Simon, Esan; Watts, Darron; Bohnker, Bruce K

2008-03-01

215

Towards a Probabilistic Definition of Seizures  

E-print Network

This writing: a) Draws attention to the intricacies inherent to the pursuit of a universal seizure definition even when powerful, well understood signal analysis methods are utilized to this end; b) Identifies this aim as a multi-objective optimization problem and discusses the advantages and disadvantages of adopting or rejecting a unitary seizure definition; c) Introduces a Probabilistic Measure of Seizure Activity to manage this thorny issue. The challenges posed by the attempt to define seizures unitarily may be partly related to their fractal properties and understood through a simplistic analogy to the so-called "Richardson effect". A revision of the time-honored conceptualization of seizures may be warranted to further advance epileptology.

Osorio, Ivan; Sornette, Didier; 10.1016/j.yebeh.2011.09.009

2011-01-01

216

Developmental Milestones in Toddlers with Atypical Development  

ERIC Educational Resources Information Center

The attainment of developmental milestones was examined and compared in 162 infants and toddlers with developmental disabilities, including Down Syndrome (n = 26), Cerebral Palsy (n = 19), Global Developmental Delay (n = 22), Premature birth (n = 66), and Seizure Disorder (n = 29). Toddlers in the Seizures Disorder group began crawling at a

Horovitz, Max; Matson, Johnny L.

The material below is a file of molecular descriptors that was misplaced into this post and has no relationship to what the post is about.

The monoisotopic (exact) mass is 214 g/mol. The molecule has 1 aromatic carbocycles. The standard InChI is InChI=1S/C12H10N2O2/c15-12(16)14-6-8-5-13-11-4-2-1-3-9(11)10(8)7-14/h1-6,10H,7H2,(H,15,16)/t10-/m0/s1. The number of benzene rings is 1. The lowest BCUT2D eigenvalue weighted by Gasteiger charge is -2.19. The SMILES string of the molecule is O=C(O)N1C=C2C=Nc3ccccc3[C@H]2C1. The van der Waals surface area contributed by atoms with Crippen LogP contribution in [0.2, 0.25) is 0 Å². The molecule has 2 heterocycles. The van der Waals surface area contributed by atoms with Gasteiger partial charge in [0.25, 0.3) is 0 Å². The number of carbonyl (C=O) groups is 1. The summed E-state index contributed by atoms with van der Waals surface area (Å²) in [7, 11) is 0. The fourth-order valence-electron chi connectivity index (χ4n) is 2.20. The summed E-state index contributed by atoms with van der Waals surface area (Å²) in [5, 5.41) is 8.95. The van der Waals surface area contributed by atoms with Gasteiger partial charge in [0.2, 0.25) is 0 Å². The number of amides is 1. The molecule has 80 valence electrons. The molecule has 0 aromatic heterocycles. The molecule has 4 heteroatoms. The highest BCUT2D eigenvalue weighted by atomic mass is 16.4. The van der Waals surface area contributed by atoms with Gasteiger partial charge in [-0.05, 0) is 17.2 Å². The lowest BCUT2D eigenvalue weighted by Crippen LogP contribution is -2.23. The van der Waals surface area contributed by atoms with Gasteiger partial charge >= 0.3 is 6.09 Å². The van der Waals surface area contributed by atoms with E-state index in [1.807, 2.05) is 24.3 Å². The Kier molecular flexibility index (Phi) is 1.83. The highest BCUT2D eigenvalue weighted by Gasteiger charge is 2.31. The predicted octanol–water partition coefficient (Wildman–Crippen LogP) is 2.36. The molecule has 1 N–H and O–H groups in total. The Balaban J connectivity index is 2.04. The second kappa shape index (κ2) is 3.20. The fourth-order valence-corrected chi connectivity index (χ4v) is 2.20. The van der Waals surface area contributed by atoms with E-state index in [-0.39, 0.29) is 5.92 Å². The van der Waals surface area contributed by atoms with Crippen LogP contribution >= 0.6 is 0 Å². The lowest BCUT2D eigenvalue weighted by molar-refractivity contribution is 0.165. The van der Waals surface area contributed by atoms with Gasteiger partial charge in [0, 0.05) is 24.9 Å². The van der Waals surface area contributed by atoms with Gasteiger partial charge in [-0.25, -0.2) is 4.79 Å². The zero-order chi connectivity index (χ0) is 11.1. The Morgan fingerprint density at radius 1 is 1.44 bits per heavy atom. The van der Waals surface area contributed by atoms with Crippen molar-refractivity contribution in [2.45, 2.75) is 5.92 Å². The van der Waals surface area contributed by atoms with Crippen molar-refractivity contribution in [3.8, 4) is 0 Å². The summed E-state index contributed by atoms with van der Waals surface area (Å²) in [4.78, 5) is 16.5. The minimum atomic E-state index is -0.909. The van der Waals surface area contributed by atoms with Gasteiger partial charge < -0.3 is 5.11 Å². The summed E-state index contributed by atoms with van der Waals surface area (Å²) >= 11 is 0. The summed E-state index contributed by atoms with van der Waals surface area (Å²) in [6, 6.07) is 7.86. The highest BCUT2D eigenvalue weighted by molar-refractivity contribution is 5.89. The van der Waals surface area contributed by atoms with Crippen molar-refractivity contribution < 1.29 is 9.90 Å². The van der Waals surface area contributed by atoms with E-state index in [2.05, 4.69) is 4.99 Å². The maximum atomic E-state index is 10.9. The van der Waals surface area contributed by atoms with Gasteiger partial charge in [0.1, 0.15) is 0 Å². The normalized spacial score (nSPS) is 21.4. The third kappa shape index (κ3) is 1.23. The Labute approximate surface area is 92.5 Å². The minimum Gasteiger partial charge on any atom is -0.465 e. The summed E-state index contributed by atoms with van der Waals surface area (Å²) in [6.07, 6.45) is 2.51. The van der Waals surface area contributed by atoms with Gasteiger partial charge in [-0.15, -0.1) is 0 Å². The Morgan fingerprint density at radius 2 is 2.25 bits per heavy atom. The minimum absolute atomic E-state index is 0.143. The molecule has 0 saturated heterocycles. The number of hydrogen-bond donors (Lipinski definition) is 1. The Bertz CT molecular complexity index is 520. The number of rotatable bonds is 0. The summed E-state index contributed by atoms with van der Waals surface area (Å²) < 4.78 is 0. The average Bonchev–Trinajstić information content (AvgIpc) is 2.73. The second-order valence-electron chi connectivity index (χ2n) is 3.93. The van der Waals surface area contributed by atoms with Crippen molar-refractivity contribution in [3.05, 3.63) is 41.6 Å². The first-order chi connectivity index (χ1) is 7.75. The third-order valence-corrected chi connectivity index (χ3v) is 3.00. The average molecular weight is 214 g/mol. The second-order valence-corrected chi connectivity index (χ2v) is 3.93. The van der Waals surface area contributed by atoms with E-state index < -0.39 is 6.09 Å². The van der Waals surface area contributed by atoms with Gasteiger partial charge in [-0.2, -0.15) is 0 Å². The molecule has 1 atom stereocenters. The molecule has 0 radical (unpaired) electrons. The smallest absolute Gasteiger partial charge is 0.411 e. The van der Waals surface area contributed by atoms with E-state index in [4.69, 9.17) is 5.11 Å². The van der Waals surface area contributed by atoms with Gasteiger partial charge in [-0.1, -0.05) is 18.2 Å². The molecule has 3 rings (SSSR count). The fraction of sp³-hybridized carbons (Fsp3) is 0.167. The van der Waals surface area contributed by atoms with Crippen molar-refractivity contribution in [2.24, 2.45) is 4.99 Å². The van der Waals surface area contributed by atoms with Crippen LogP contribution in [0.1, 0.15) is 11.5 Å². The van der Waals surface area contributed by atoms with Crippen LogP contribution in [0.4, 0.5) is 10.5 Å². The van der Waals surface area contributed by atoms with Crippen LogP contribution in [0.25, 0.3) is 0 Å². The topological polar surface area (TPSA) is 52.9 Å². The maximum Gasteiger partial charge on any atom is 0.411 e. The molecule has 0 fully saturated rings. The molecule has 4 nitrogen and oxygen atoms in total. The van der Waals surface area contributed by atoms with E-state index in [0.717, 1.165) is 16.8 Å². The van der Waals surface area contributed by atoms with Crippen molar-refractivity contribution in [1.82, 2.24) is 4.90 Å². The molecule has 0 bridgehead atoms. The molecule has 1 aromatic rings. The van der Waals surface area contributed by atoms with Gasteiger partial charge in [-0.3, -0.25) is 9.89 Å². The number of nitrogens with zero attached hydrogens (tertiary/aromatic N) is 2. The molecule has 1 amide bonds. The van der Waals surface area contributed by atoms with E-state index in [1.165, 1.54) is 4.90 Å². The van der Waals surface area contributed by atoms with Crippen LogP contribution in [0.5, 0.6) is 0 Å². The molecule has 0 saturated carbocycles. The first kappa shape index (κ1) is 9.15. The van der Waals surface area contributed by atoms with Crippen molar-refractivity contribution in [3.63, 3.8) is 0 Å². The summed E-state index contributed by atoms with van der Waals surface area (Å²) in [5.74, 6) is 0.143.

2011-01-01

217

Neuronal ensemble synchrony during human focal seizures.  

PubMed

Seizures are classically characterized as the expression of hypersynchronous neural activity, yet the true degree of synchrony in neuronal spiking (action potentials) during human seizures remains a fundamental question. We quantified the temporal precision of spike synchrony in ensembles of neocortical neurons during seizures in people with pharmacologically intractable epilepsy. Two seizure types were analyzed: those characterized by sustained gamma (?40-60 Hz) local field potential (LFP) oscillations or by spike-wave complexes (SWCs; ?3 Hz). Fine (<10 ms) temporal synchrony was rarely present during gamma-band seizures, where neuronal spiking remained highly irregular and asynchronous. In SWC seizures, phase locking of neuronal spiking to the SWC spike phase induced synchrony at a coarse 50-100 ms level. In addition, transient fine synchrony occurred primarily during the initial ?20 ms period of the SWC spike phase and varied across subjects and seizures. Sporadic coherence events between neuronal population spike counts and LFPs were observed during SWC seizures in high (?80 Hz) gamma-band and during high-frequency oscillations (?130 Hz). Maximum entropy models of the joint neuronal spiking probability, constrained only on single neurons' nonstationary coarse spiking rates and local network activation, explained most of the fine synchrony in both seizure types. Our findings indicate that fine neuronal ensemble synchrony occurs mostly during SWC, not gamma-band, seizures, and primarily during the initial phase of SWC spikes. Furthermore, these fine synchrony events result mostly from transient increases in overall neuronal network spiking rates, rather than changes in precise spiking correlations between specific pairs of neurons. PMID:25057195

Truccolo, Wilson; Ahmed, Omar J; Harrison, Matthew T; Eskandar, Emad N; Cosgrove, G Rees; Madsen, Joseph R; Blum, Andrew S; Potter, N Stevenson; Hochberg, Leigh R; Cash, Sydney S

2014-07-23

218

Atypical Teratomas of the Pineal  

PubMed Central